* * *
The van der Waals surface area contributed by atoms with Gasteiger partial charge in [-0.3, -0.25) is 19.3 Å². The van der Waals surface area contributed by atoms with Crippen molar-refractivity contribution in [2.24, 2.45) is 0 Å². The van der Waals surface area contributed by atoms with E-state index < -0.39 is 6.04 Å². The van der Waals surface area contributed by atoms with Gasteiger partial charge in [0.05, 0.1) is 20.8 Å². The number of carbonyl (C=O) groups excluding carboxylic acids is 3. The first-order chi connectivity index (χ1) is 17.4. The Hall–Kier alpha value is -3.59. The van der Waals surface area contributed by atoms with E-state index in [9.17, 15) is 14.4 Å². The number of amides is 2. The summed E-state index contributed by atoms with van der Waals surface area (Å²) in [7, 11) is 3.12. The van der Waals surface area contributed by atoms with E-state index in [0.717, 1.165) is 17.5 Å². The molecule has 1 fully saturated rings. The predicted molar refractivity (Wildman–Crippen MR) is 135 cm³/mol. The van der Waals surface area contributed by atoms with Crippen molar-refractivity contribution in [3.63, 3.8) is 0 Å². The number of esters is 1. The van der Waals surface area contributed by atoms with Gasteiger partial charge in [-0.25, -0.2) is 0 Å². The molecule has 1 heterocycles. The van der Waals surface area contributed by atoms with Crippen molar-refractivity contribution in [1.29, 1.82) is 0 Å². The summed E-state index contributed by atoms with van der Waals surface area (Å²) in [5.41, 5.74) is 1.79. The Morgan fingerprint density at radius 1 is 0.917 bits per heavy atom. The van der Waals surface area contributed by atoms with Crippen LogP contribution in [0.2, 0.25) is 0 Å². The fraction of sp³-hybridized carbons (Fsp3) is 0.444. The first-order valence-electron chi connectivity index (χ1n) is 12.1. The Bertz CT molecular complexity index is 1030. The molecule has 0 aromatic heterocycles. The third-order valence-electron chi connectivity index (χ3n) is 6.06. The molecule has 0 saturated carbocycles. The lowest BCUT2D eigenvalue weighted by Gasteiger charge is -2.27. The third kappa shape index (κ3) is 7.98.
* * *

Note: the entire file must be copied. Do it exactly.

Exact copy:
The van der Waals surface area contributed by atoms with Gasteiger partial charge in [-0.3, -0.25) is 19.3 Å². The van der Waals surface area contributed by atoms with Crippen molar-refractivity contribution in [2.24, 2.45) is 0 Å². The van der Waals surface area contributed by atoms with E-state index < -0.39 is 6.04 Å². The van der Waals surface area contributed by atoms with Gasteiger partial charge in [0.05, 0.1) is 20.8 Å². The number of carbonyl (C=O) groups excluding carboxylic acids is 3. The first-order chi connectivity index (χ1) is 17.4. The Hall–Kier alpha value is -3.59. The van der Waals surface area contributed by atoms with E-state index in [9.17, 15) is 14.4 Å². The number of amides is 2. The summed E-state index contributed by atoms with van der Waals surface area (Å²) in [7, 11) is 3.12. The van der Waals surface area contributed by atoms with E-state index in [0.717, 1.165) is 17.5 Å². The molecule has 1 fully saturated rings. The predicted molar refractivity (Wildman–Crippen MR) is 135 cm³/mol. The van der Waals surface area contributed by atoms with Crippen molar-refractivity contribution in [3.63, 3.8) is 0 Å². The number of esters is 1. The van der Waals surface area contributed by atoms with Gasteiger partial charge in [-0.25, -0.2) is 0 Å². The molecule has 1 heterocycles. The van der Waals surface area contributed by atoms with Crippen molar-refractivity contribution in [1.29, 1.82) is 0 Å². The summed E-state index contributed by atoms with van der Waals surface area (Å²) in [5.41, 5.74) is 1.79. The Morgan fingerprint density at radius 1 is 0.917 bits per heavy atom. The van der Waals surface area contributed by atoms with Crippen LogP contribution in [0.2, 0.25) is 0 Å². The fraction of sp³-hybridized carbons (Fsp3) is 0.444. The first-order valence-electron chi connectivity index (χ1n) is 12.1. The Bertz CT molecular complexity index is 1030. The molecule has 0 aromatic heterocycles. The third-order valence-electron chi connectivity index (χ3n) is 6.06. The molecule has 0 saturated carbocycles. The lowest BCUT2D eigenvalue weighted by Gasteiger charge is -2.27. The third kappa shape index (κ3) is 7.98.